Category: Aviation Law

A Hawker 800 executive jet aircraft crashed at a small airport in Minnesota, south of the Twin Cities on July 31, 2008. Witnesses describe a touchdown on a wet runway, a roll-out, then the application of power and a crash just beyond the end of the runway. All aboard were killed, either from impact or the ensuing fire.

The crew had successfully diverted around heavy weather and was landing in an area of moderate rain showers. Just before the crash, a wind shear alert was given (a rapid change in wind direction and velocity). Normally, a flight crew will add as much as 10 knots to the landing reference speed in the event of wind shear. The aircraft made it to the airport and the runway, and presumably the lift dump system was deployed, which should have allowed the aircraft to stop in 4,000 feet on a dry runway, according to the flight manual. It is typical for jet aircraft to touch down in the first 1,000 feet but, due to the wind shear, the first 1,500 feet may have been used. Therefore, except for the wet runway, 5,500 feet should have been sufficient for landing to a full stop, leaving about 750 to 1,000 feet remaining, if all went as expected. However, because of reported tail winds and standing water on the runway, it was questionable whether stopping in the available distance was possible. Hydroplaning, further increasing stopping distance, was also likely.

For all, or some of these reasons, the landing didn’t go as expected. The crew elected to “go-around,” meaning they would have had to stow the left dump spoilers and flaps, and trim and apply takeoff power. The engines, likely idle by this time, would have had to spool up and the aircraft would have needed to accelerate again to take-off speed. The time to make the decision to go-around, stow the lift dump and achieve take-off thrust could have taken 10 to 15 seconds and used up another 1,000 to 1,500 feet of runway. That left precious little, or no, runway for the aircraft to accelerate to lift-off speed.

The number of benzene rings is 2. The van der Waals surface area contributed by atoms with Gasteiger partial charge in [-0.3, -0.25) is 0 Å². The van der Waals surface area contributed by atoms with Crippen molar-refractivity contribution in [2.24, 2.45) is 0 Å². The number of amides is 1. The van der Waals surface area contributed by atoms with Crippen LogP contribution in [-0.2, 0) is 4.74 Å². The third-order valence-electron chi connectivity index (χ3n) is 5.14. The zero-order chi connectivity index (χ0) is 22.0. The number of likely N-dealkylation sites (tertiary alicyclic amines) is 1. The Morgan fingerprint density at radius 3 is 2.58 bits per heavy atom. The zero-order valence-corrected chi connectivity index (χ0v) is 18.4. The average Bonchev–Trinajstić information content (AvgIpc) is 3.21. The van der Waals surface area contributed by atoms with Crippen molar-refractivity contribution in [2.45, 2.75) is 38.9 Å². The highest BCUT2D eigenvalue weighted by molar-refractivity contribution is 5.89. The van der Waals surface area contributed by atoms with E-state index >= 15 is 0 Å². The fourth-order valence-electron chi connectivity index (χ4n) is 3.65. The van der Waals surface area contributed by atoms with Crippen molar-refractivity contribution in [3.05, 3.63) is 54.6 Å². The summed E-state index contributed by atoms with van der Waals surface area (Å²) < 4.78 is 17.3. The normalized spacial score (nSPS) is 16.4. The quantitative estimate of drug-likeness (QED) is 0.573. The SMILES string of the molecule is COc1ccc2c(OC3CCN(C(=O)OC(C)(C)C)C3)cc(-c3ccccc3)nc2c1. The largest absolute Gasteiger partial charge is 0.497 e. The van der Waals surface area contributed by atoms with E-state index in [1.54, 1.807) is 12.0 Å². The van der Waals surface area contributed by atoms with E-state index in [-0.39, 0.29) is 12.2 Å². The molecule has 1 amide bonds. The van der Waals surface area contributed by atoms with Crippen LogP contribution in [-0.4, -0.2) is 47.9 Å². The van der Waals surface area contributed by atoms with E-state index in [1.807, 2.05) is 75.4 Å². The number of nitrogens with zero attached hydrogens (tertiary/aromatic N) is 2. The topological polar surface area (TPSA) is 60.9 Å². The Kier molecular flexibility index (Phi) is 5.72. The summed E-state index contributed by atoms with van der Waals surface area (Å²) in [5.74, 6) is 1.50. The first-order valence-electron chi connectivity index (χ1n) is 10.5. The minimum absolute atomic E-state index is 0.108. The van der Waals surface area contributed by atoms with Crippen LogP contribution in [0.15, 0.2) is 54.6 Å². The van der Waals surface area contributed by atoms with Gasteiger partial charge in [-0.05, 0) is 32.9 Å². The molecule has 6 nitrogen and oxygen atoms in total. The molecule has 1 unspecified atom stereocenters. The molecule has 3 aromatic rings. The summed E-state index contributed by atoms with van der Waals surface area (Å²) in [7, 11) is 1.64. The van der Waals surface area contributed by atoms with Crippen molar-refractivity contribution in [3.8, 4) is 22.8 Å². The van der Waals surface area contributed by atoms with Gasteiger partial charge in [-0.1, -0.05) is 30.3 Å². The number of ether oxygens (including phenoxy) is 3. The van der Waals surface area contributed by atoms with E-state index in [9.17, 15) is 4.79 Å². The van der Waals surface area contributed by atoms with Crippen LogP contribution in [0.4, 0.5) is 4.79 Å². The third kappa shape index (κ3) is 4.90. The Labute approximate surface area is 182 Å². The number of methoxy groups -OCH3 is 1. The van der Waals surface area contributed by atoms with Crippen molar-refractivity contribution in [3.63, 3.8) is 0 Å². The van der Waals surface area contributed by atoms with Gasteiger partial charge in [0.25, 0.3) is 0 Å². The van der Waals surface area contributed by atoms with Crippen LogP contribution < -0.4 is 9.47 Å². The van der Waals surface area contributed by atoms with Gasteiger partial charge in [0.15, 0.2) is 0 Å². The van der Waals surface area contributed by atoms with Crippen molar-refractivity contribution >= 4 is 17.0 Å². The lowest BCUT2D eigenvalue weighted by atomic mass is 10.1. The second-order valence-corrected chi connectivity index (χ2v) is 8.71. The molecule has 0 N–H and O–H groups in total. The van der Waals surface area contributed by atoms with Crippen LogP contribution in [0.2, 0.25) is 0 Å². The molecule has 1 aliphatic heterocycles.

The aircraft did not leave the ground. Wheel tracks show that it left the pavement, traveled in the runway safety area–still on the ground–struck an antenna array, and then fell into a culvert where it burned. While there is no doubt the crew tried to save the aircraft, the decision to go-around on that size runway may have doomed the flight.

Investigators will review the cockpit voice recorder and, if equipped, the flight data recorder for clues and will look at the wreckage to determine the aircraft configuration at time of impact.

This information should confirm that unless there was a mechanical malfunction, this accident was preventable, like so many others of a similar type.

  • First, a go-around from idle thrust and with lift dump deployed on a 5,500 foot runway with this aircraft is nearly impossible under normal circumstances.
  • Secondly, aircraft performance charts are prepared to sell airplanes and bear little resemblance to actual performance achieved by average pilots in the field.
  • Thirdly, a pilot must always plan for contingencies and on this approach there was wind shear, lightning in the distance in all quadrants, heavy weather nearby and a short wet runway.

Even the best flight crew can find itself without options under circumstances like these. The tragedy of this accident reminds us all that aviation safety means no accident, whether it’s a mechanical malfunction, the combination of foul weather and a short runway, a faulty decision to go-around based upon inadequate aircraft performance information or just a mistake.

No conclusions can or should be drawn about this accident as the investigation has just begun, but these are some thoughts that bear consideration regardless of the ultimate findings.

-Arthur Alan Wolk

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